CEO SUMMARY: Managed care’s pressure to create clinically integrated healthcare delivery systems changes the way laboratories report, use and warehouse clinical data. Dr. Bruce Friedman’s annual laboratory information systems conference in Ann Arbor provided graphic evidence that technology and LIS products are evolving at distressingly rapid rates. This complicates any decision to upgrade LIS.
CUTTING EDGE would be an apt description of the 15th annual symposium on clinical laboratory information systems held last week in Ann Arbor, Michigan.
Sponsored by the Department of Pathology at the University of Michigan Medical School, this year’s program, titled Automated Information Management In The Clinical Laboratory, was a hotbed of progressive and innovative technology affecting laboratory information systems.
Succinctly highlighting the direction of the industry was Robert De Crese, M.D., Director of Clinical Laboratories at Rush-Presbyterian-St. Luke’s Medical Center in Chicago. He defined the healthcare trends now influencing the design and operation of laboratory information systems.
Clinical Integration Impeded
In particular, Dr. De Crese noted that, although managed care is pushing integration of clinical delivery systems, a contrary trend is impeding it. Scattered contracting of services by managed care plans contributes to a “fractured” healthcare system. Year-to-year churning of employees between health plans complicates the picture. Because clinical data is inaccessible between providers, money and time is spent on duplicate testing and unnecessary studies.
“For this reason,” stated Dr. De Crese, “both clinical and economic pressure will encourage integrated clinical information systems. Regionalization of service is required for true integration of clinical data to succeed.”
Regionalization Of Services
De Crese noted that radiology is leading this regionalization. Digital transmission of images and data is growing. Other candidates to help lead this trend are anatomic pathology and the clinical laboratory. Commercial laboratories already demonstrate the capability of regional laboratory networks. Technology of laboratory information systems must evolve to support the needs of regional pathology, laboratory networks and the clinicians they serve.
Dennis Winston, President of Dennis Winston and Associates, echoed De Crese’s theme, noting that no software product exists today which can properly support the demands of those regional laboratory networks which are now operating.
“I will use the term LNIS, or laboratory Network Information System, to describe the type of software which is required by regional laboratory networks,” stated Winston. “Unfortunately, no such LNIS exists today. Existing laboratory networks are forced to take a ‘shake and bake’ approach to solving their problems.”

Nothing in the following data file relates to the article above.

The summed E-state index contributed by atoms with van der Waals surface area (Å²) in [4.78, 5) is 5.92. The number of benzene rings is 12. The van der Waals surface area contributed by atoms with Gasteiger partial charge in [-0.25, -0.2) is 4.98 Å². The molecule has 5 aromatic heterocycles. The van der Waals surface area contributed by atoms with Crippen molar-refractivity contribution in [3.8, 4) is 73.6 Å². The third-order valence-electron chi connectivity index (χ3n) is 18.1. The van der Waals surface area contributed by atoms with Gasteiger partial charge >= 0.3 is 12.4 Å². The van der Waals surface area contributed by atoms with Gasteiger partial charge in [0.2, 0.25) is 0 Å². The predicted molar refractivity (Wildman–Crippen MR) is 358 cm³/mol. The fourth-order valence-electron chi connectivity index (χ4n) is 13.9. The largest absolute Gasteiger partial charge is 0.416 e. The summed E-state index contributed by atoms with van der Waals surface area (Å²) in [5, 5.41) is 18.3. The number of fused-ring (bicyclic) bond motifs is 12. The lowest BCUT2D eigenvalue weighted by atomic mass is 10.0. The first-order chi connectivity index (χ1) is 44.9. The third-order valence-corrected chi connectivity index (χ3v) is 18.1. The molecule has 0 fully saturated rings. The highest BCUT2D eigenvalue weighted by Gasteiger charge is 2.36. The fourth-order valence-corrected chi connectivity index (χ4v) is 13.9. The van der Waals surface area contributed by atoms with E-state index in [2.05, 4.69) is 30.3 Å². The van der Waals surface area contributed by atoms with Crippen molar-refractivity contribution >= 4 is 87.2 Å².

Need For Network Software
Winston pointed out that any LIS vendor which gave serious effort to developing a product to meet this market need would be actually taking the first steps to develop end-stage integrated clinical information systems. Winston’s consulting firm wants to support the design of an LNIS product.
For pathology, fascinating developments are under way at the University of Pittsburgh Medical Center (UPMC). In conjunction with a hospital in eastern Pennsylvania, UPMC is developing a working model of a “virtual pathology practice.”
“Virtual pathology departments will emerge due to pressures for increased specialization, higher productivity and diminished teaching budgets.”
-Bruce A. Friedman, M.D.
“We have the capability to offer electronic pathology reporting. We are already moving text and images within UPMC and with our ‘virtual’ pathology partner,” noted Michael J. Becich, M.D., Ph.D., Director of Genitourinary Pathology at the University of Pittsburgh Medical School. “To make this a practical sys- tem, however, we must continue to refine the capture of pathology images, how this information is ware- housed and how information is retrieved and transmitted. Another problem we are working to solve is how a pathologist properly certifies electronic pathology reports.”
Using a laptop, Becich demonstrated the report formats, data retrieval capabilities and ease of access for the systems already in operation at UPMC. In front of the audience, he used the internet to access text and graphics of anatomic pathology reports in real time.
“As you can see, we already have a workable system,” commented Becich. “Our challenges in creating telepathology systems are the speed with which new imaging and computer technology is introduced and how to continually adapt such technology to our system.”
“The other impediment is cost. A dynamic telepathology station starts at a minimum of $150,000. Until prices come down further, I don’t believe that pathologists will use this technology on a widespread basis.”
Pathologists will be interested to know that Dr. Friedman predicts increased employment for pathologists and laboratory managers who take an interest in clinical information management. “Healthcare is recognizing that information is the key to improving clinical services. I see every segment of the healthcare industry defining their product as information.
“For example, in-vitro diagnostic manufacturers now view themselves as in the information business,” explained Dr. Friedman. “For them to develop and execute this business strategy, they need pathologists and laboratorians who understand clinical practices as well as the information technology used to manage this data.
“I believe that the creation of virtual laboratories will fuel demand for pathologists with the ability to manage new technology and outsourcing relationships. Pathologists with such skills will find themselves in high demand.”